“YOU have inherited a jewel,” former Tanzanian President, the late Mwalimu Julius Nyerere, is said to have told then prime minister of Zimbabwe, Robert Mugabe, at Independence in 1980.
“Keep it that way!” Nyerere added.
This year, Zimbabwe hosted a gathering of dignitaries that converged in Harare where Nyerere’s life was celebrated with the publication of a book entitled Julius Nyerere, Asante Sana, Thank you Mwalimu. The event highlighted the late Tanzanian leader’s selfless dedication to the liberation of Africa from colonial rule.
Not unexpectedly, no mention was ever made by the leaders of the host country of how much they had done to show in a practical way their respect for Nyerere by ensuring that his wish to keep Zimbabwe prosperous had not been honoured.
If anything, this is a topic that should rather be kept under the carpet.
Exactly 36 years after Nyerere implored the country’s leadership to make sure Zimbabwe remained one of the most developed countries on the African continent, the opposite has become a reality as the country has careered off course to become one of the worst places on the continent as everything that should never happen to a country has happened to the former jewel of Africa.
Despite their oft-violent political differences, if there is one thing that all Zimbabweans agree on, it is the hard reality that things are really bad in the country.
It is only when it comes to the causes of the malaise that the citizens disagree as one side puts the blame squarely on “the illegal sanctions imposed by the West” while the other side blames the rot on what it sees as mis-rule-writ-large.
But at the end of the clear-eyed — but barren — debate, both sides still agree that in its current state, the country is a real sorry apology for the jewel of Africa that Nyerere saw 36 years ago.
Writing in The New York Reviews of Books in 2003, just 23 years after the country’s Independence, the late Zimbabwean writer, Doris Lessing, summed up the situation thus: “Southern Rhodesia had fine and functioning railways, good roads; its towns were policed and clean. It could grow anything, tropical fruit like pineapples, mangoes, bananas, plantains, paw-paws, passion fruit, temperate fruits like apples, peaches, plums. The staple food, maize, grew like a weed and fed surrounding countries as well. Peanuts, sunflowers, cotton, the millets and small grains that used to be staple foods before maize, flourished. Minerals: gold, chromium, asbestos, platinum, and rich coalfields. The dammed Zambezi River created the Kariba Lake, which fed electricity north and south. A paradise, and not only for the whites. The blacks did well, too, at least physically… But paradise has to have a superstructure, an infrastructure, and by now it is going, going — almost gone.” Since the time Lessing painted this gloomy picture, the situation has deteriorated even faster so much that an estimated four million Zimbabweans — about a third of the country’s population — have fled to seek refuge, both economic and political, in many places around the world.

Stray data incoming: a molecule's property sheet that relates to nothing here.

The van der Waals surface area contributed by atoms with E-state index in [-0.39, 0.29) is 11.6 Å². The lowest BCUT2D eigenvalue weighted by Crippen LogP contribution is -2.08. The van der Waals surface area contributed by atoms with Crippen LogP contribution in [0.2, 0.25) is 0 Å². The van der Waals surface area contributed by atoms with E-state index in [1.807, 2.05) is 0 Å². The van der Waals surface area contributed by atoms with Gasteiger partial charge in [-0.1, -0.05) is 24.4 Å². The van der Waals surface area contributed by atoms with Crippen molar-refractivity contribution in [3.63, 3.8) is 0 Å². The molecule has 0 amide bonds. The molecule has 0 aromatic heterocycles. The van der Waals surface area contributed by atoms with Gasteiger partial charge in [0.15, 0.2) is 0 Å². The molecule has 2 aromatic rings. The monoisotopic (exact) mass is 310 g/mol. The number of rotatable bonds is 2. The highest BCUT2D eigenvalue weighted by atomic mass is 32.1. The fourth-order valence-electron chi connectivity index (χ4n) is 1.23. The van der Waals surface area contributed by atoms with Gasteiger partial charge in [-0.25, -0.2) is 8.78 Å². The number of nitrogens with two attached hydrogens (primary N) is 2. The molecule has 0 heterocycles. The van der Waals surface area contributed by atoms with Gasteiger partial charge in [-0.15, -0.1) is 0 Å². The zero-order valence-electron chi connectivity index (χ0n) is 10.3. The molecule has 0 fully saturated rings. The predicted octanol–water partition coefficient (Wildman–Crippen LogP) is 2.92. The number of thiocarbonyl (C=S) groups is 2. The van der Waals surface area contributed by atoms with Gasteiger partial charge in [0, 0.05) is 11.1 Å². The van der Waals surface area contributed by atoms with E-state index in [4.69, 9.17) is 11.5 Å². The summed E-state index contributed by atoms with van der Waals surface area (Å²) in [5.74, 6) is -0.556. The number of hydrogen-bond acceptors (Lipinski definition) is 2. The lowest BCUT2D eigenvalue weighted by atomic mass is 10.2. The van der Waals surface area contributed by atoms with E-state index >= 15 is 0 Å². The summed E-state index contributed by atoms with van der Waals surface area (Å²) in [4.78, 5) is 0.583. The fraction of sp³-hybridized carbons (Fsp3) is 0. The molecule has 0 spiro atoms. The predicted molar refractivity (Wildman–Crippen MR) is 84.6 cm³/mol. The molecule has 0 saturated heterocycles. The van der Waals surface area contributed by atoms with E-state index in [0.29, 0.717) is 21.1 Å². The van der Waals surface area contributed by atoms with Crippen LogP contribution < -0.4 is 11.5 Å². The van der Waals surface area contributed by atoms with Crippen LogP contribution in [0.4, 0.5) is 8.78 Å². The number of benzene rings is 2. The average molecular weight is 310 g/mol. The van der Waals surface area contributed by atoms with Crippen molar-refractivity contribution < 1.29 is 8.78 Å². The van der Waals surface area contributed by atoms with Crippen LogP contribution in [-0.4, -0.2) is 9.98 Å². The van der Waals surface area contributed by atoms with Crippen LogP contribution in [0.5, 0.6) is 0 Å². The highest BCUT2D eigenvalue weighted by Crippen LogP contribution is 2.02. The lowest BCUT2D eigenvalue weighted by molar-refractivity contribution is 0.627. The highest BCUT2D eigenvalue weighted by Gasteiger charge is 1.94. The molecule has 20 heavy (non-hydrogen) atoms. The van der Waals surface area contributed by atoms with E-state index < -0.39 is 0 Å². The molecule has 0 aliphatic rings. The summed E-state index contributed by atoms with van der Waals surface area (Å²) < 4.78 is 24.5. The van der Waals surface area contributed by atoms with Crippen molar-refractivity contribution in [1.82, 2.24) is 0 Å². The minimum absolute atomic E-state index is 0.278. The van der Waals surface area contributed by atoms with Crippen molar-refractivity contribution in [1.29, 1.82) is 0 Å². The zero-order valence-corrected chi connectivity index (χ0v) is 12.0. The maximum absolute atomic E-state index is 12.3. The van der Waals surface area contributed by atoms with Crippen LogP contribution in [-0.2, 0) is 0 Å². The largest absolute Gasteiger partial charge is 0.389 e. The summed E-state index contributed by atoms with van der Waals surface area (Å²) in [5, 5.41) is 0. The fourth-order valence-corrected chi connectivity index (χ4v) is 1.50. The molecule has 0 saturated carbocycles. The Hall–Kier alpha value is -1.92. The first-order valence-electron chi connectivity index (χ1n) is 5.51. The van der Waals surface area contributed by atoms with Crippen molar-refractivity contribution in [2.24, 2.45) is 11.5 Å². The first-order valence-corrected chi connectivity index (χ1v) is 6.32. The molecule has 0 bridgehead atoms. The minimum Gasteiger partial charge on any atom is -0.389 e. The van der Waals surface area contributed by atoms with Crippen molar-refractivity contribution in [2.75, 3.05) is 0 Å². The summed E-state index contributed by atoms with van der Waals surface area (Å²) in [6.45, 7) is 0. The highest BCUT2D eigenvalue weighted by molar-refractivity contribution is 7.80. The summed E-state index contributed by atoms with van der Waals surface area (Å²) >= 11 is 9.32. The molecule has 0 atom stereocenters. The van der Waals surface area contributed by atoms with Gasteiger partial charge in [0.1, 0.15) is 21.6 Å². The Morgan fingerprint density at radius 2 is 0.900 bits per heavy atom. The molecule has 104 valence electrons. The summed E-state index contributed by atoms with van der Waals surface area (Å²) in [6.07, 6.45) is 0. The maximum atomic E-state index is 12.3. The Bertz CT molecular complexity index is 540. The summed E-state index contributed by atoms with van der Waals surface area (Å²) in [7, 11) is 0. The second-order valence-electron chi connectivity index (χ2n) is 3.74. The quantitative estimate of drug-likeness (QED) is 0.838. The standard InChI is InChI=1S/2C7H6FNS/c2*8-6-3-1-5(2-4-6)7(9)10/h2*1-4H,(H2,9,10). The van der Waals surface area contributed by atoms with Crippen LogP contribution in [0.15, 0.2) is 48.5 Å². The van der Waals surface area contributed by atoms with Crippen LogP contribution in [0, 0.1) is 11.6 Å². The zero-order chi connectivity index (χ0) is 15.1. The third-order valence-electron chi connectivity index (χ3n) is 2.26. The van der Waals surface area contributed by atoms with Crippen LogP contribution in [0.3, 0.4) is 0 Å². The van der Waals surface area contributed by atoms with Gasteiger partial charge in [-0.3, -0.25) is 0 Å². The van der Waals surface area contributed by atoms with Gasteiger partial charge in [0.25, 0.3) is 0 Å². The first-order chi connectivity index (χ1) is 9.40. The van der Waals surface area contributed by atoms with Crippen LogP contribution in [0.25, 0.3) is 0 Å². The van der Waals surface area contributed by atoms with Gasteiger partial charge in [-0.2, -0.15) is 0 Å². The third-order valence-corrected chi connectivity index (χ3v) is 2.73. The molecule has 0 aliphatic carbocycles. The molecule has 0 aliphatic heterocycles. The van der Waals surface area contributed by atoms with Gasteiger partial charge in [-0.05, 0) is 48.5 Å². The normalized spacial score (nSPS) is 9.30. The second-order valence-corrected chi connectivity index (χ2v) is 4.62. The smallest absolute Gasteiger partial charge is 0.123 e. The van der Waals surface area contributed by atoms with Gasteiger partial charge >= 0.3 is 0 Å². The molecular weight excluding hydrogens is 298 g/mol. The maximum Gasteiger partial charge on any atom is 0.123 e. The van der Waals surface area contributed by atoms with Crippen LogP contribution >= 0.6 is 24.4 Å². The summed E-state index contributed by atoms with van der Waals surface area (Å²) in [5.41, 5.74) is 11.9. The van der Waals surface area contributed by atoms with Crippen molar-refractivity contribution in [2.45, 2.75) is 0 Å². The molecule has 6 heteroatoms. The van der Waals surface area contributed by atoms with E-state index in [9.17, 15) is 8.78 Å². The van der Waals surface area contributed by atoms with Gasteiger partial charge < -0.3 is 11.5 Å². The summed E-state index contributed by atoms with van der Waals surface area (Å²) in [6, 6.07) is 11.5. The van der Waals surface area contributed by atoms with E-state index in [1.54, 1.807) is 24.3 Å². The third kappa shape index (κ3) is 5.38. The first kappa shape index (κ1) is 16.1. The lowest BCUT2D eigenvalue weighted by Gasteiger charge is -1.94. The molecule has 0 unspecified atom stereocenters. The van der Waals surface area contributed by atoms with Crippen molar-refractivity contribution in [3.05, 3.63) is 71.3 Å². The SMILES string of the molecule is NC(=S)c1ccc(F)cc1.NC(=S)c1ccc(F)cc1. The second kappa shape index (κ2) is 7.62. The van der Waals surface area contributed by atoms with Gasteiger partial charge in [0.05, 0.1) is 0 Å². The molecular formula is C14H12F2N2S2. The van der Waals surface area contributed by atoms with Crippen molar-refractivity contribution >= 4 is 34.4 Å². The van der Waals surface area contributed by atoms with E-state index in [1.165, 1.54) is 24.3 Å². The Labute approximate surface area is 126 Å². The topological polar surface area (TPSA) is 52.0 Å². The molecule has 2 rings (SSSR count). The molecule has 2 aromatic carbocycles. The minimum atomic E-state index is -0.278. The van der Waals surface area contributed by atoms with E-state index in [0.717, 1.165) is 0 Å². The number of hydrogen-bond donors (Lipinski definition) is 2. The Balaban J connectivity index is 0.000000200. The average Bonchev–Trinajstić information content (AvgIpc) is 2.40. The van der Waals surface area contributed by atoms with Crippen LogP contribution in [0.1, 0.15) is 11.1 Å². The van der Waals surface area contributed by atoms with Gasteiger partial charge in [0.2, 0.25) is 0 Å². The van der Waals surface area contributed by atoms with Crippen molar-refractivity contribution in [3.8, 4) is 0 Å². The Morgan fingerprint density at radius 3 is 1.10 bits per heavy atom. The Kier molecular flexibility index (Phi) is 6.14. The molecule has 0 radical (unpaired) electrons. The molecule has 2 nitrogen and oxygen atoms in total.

Had it not been for this flight, the situation in Zimbabwe — economically, socially and politically — could have been worse as demand for jobs and the unforgiving weight on the threadbare social infrastructure such as education, health and other services could have been more catastrophic.
This forced flight has also helped the situation in that the Zimbabwean Diaspora has been remitting close to US$2 billion back home annually — about half of the country’s national budge — which money has gone a long way to keep the situation from hopelessly spiralling out of control.
Zimbabwe’s economy is in comatose state.
Despite unleashing its much-vaunted five-year cure-all economic blueprint, the Zimbabwe Agenda for Socio Economic Transformation (ZimAsset) nearly three years ago, nothing seems to have changed for the better.
If anything, the situation remains dire, with companies closing down en-masse and those that have remained operational are doing so on a hand-to-mouth basis.